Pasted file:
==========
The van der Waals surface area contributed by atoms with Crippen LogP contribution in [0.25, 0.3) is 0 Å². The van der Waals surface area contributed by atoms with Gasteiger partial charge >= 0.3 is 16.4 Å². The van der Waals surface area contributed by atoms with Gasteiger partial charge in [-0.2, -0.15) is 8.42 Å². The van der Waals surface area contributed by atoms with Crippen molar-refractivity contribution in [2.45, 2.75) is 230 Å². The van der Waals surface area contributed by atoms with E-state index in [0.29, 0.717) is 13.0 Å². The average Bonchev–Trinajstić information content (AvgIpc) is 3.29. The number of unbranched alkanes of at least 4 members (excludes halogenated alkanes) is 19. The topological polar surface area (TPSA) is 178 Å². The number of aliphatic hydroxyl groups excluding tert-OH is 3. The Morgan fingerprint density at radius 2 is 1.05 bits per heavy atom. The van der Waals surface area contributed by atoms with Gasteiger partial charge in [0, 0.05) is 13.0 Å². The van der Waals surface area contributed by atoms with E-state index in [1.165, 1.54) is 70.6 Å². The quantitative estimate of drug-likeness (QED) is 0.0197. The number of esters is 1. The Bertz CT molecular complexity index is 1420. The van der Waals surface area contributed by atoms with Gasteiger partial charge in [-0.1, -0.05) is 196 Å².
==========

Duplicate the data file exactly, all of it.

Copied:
The van der Waals surface area contributed by atoms with Crippen LogP contribution in [0.25, 0.3) is 0 Å². The van der Waals surface area contributed by atoms with Gasteiger partial charge >= 0.3 is 16.4 Å². The van der Waals surface area contributed by atoms with Gasteiger partial charge in [-0.2, -0.15) is 8.42 Å². The van der Waals surface area contributed by atoms with Crippen molar-refractivity contribution in [2.45, 2.75) is 230 Å². The van der Waals surface area contributed by atoms with E-state index in [0.29, 0.717) is 13.0 Å². The average Bonchev–Trinajstić information content (AvgIpc) is 3.29. The number of unbranched alkanes of at least 4 members (excludes halogenated alkanes) is 19. The topological polar surface area (TPSA) is 178 Å². The number of aliphatic hydroxyl groups excluding tert-OH is 3. The Morgan fingerprint density at radius 2 is 1.05 bits per heavy atom. The van der Waals surface area contributed by atoms with Gasteiger partial charge in [0, 0.05) is 13.0 Å². The van der Waals surface area contributed by atoms with E-state index in [1.165, 1.54) is 70.6 Å². The quantitative estimate of drug-likeness (QED) is 0.0197. The number of esters is 1. The Bertz CT molecular complexity index is 1420. The van der Waals surface area contributed by atoms with Gasteiger partial charge in [-0.1, -0.05) is 196 Å².